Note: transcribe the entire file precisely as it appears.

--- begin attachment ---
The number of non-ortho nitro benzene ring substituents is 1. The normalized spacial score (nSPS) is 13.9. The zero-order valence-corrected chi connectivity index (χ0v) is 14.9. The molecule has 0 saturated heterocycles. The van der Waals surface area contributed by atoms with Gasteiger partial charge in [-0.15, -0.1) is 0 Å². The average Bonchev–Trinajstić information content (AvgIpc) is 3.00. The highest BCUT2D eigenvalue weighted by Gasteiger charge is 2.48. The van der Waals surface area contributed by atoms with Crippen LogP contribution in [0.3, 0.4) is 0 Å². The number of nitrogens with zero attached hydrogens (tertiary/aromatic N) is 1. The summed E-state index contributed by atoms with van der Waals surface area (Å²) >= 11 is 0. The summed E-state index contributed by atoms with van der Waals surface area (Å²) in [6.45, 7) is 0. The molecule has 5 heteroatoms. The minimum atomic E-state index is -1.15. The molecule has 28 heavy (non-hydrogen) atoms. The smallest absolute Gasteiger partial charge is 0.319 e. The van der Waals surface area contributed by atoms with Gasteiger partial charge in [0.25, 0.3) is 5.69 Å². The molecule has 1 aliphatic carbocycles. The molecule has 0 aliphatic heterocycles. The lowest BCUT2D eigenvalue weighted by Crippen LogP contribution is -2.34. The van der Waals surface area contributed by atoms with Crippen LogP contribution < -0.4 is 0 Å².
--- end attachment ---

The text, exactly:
The number of non-ortho nitro benzene ring substituents is 1. The normalized spacial score (nSPS) is 13.9. The zero-order valence-corrected chi connectivity index (χ0v) is 14.9. The molecule has 0 saturated heterocycles. The van der Waals surface area contributed by atoms with Gasteiger partial charge in [-0.15, -0.1) is 0 Å². The average Bonchev–Trinajstić information content (AvgIpc) is 3.00. The highest BCUT2D eigenvalue weighted by Gasteiger charge is 2.48. The van der Waals surface area contributed by atoms with Crippen LogP contribution in [0.3, 0.4) is 0 Å². The number of nitrogens with zero attached hydrogens (tertiary/aromatic N) is 1. The summed E-state index contributed by atoms with van der Waals surface area (Å²) >= 11 is 0. The summed E-state index contributed by atoms with van der Waals surface area (Å²) in [6.45, 7) is 0. The molecule has 5 heteroatoms. The minimum atomic E-state index is -1.15. The molecule has 28 heavy (non-hydrogen) atoms. The smallest absolute Gasteiger partial charge is 0.319 e. The van der Waals surface area contributed by atoms with Gasteiger partial charge in [0.25, 0.3) is 5.69 Å². The molecule has 1 aliphatic carbocycles. The molecule has 0 aliphatic heterocycles. The lowest BCUT2D eigenvalue weighted by Crippen LogP contribution is -2.34. The van der Waals surface area contributed by atoms with Crippen LogP contribution < -0.4 is 0 Å².